They had enough money for a cheap bag of dog food left over. Josh put his hand in his pocket to feel the bills, which were becoming damp from sweat.
“Right. I don’t care what he says anyway,” Josh said decisively.
They darted into the store and scouted down the pet food aisle. Josh calculated how much he had and weighed the options. He had never had to feed a dog before, and he wasn’t sure what constituted what was good or bad as far as strays were concerned. He found a large bag and saw that it would take up just about all of the money left over. He heaved it from the shelf and walked over to the counter to pay.
“Don’t tell mom about this, o.k.?” He cautioned Caleb.
“No way. Let’s hurry though.”
They walked out of the store with Josh shouldering the bag for the first half mile. He began to tire so they stopped halfway from where they saw the dogs.
“You reckon we can come back next week?” Caleb asked.
“Yeh. Might as well.”
“You think maybe we could bring them dogs something to eat on the way to visit Daddy and on the way back?” Caleb shuffled his feet as if he were going to erupt in a frenzy and run.
“We could. They might not even be there anymore.” Josh began to hope they would always be there.
They continues walking, and Josh felt the strain of the unbalanced bag of dog food on his shoulders. As they neared the ditch where the puppies had been playing Josh began to scan the trees and bushes on both sides of the road. He did not see any signs of the mother or her pups.
They neared the dead opossum and saw that more cars had mangled its remains. It was now completely flat. Crows had picked the entrails off of the road and drug them off to devour elsewhere. The odor was fading as the decay began to mingle with the hot tar.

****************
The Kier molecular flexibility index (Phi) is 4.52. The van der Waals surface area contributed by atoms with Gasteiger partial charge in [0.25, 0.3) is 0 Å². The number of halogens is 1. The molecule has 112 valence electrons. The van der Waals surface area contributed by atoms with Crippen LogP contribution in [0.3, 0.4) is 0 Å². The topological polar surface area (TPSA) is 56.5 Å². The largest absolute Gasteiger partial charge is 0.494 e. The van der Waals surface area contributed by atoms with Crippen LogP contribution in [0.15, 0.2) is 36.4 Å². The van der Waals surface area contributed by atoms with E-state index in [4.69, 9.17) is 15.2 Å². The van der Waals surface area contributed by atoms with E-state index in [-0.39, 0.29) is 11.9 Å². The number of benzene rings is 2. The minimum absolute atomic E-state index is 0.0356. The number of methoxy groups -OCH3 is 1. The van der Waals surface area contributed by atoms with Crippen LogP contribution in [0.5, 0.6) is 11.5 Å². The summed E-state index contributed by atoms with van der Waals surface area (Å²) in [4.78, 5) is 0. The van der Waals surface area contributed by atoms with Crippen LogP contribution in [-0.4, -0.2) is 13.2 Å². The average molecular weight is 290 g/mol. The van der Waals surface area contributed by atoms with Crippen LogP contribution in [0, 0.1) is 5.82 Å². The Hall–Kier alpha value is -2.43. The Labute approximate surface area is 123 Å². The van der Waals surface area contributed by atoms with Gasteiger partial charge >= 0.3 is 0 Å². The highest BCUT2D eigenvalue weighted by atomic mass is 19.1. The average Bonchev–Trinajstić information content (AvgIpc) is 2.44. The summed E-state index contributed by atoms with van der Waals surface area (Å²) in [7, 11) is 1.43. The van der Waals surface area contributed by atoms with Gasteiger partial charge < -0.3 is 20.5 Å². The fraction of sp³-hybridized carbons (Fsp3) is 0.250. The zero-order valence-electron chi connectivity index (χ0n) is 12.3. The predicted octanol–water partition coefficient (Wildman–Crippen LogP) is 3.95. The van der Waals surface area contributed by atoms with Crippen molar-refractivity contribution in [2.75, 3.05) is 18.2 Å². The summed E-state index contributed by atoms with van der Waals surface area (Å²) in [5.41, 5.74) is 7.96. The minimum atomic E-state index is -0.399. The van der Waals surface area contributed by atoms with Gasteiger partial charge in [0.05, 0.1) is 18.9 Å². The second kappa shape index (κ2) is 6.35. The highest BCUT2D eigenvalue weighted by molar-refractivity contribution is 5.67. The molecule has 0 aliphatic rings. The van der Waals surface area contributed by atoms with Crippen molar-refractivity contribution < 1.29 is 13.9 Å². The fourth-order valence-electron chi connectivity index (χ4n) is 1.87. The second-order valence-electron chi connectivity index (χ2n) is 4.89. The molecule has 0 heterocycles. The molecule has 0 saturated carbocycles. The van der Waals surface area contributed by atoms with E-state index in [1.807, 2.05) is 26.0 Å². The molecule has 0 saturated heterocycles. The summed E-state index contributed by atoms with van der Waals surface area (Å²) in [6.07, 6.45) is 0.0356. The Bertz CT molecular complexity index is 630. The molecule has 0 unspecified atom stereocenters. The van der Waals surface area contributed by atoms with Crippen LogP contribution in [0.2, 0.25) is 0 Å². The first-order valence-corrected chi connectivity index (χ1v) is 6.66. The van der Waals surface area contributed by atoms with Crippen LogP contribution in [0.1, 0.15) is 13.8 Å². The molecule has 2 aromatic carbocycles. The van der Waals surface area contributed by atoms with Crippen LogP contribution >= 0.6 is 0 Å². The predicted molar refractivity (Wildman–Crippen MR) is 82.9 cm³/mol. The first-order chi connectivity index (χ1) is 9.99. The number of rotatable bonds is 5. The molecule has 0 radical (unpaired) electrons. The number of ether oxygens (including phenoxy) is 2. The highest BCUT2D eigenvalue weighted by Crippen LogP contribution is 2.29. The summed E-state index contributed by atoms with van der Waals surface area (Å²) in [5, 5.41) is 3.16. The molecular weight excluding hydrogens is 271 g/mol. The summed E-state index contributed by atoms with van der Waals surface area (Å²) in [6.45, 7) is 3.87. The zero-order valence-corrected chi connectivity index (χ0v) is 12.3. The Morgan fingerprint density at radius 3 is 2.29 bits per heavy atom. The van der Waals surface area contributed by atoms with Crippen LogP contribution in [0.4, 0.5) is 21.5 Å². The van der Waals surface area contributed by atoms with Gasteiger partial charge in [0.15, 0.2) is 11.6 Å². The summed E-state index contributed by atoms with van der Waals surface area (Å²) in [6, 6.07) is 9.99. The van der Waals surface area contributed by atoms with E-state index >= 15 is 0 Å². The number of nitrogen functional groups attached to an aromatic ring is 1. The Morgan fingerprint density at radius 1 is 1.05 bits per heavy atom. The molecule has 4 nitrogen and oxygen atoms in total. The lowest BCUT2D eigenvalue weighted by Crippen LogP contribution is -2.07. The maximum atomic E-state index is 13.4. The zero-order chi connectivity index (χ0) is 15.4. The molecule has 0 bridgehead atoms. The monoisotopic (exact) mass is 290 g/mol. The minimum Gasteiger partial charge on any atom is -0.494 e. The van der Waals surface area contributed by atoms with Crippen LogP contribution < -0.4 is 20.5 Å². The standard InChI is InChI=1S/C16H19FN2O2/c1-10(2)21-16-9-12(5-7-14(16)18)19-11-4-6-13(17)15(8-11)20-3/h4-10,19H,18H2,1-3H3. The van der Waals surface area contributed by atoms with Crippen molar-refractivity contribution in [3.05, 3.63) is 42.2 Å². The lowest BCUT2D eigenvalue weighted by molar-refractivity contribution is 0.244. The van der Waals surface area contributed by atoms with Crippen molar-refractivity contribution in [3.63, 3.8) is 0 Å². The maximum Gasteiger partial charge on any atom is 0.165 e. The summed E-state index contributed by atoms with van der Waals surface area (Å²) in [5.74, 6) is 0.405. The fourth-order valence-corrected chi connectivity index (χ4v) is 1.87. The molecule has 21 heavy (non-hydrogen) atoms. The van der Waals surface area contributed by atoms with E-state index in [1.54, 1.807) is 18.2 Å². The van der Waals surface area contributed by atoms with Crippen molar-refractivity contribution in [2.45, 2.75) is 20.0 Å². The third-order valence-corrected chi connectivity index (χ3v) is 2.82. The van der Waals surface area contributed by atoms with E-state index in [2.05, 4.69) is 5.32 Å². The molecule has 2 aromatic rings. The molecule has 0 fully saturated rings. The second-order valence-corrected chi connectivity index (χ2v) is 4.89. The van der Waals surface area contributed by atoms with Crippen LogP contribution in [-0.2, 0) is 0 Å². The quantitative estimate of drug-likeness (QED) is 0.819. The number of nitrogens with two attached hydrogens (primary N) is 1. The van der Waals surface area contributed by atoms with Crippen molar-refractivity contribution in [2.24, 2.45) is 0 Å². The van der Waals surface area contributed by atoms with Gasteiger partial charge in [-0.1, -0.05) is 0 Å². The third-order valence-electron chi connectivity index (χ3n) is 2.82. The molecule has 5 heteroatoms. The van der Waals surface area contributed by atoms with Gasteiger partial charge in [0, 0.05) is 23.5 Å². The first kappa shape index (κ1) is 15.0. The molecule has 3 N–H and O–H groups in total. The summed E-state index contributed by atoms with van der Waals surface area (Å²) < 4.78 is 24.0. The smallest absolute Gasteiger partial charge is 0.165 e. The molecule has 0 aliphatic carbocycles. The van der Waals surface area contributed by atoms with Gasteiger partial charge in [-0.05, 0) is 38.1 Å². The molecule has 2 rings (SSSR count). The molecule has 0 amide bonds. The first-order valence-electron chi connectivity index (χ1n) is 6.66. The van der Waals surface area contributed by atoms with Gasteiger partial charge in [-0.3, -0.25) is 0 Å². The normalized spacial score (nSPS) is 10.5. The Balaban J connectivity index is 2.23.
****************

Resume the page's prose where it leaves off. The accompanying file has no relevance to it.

Josh became concerned. He looked at Caleb, who was still smiling, but not looking at the dead animal. The sweat under his arms began to tickle and itch as it trailed down his ribcage. He began to wish he had not spent the money on dog food and desperately wanted something cold to drink.
The mother was laying on her back, with her limbs twisted in a grotesque shape. Blood stains along her jaw, which was open showing bloody teeth and gums. Two of the pups were near her in the road, flattened and bloody. Their heads crushed.
Caleb began to sob. Josh felt weakened, as if the trouble had been for nothing. He looked around but did not see the other two puppies.
“You stand over there out of the road,” he told Caleb as he sat the bag down next to him. Josh tromped around the area beyond the dead mother straining his ears. He listened for whelps and cries, however faint, but could not hear anything. As he walked along the ditch he stooped to the ground and peered along the tangled vines and weeds. He could feel a tear creep into one of his eyes, and then another. He wiped it away, thinking it was sweat. Finally he heard a yelp. He saw the dirty clump of fur scurrying around near the culvert.
Josh walked over to the puppy and picked him up. He thought it might have been the one he held earlier. But they had all been so dirty, like discarded rags.
“Where’s your other brother, boy?” he asked soothingly. The puppy let out a short howl and yelp. He walked around looking for the remaining puppy but could not find it. He tucked the squirming mongrel under his arm and trudged through the weeds back to his brother.
“Here,” he said handing the puppy to Caleb “you keep him while I do something.” He tore the bag open and scooped out some of the dog food and stuffed it into his pockets. He ran back across the road to where he found the puppy and emptied his pockets into the ditch.
“All ready?” he asked as he hurried back.
Caleb was still sobbing as he cuddled the puppy.
“What about the other one? You gonna find it?” He looked at Josh with only a single tear in his eye.
“Not today,” he said “Maybe next time.”
“Next time?”
“Yeah,” he gripped the torn bag with food spilling out of it. “Next week. We can only save one today,” he said as he led the way back home.

© 2014 Jason H. Cook All Rights Reserved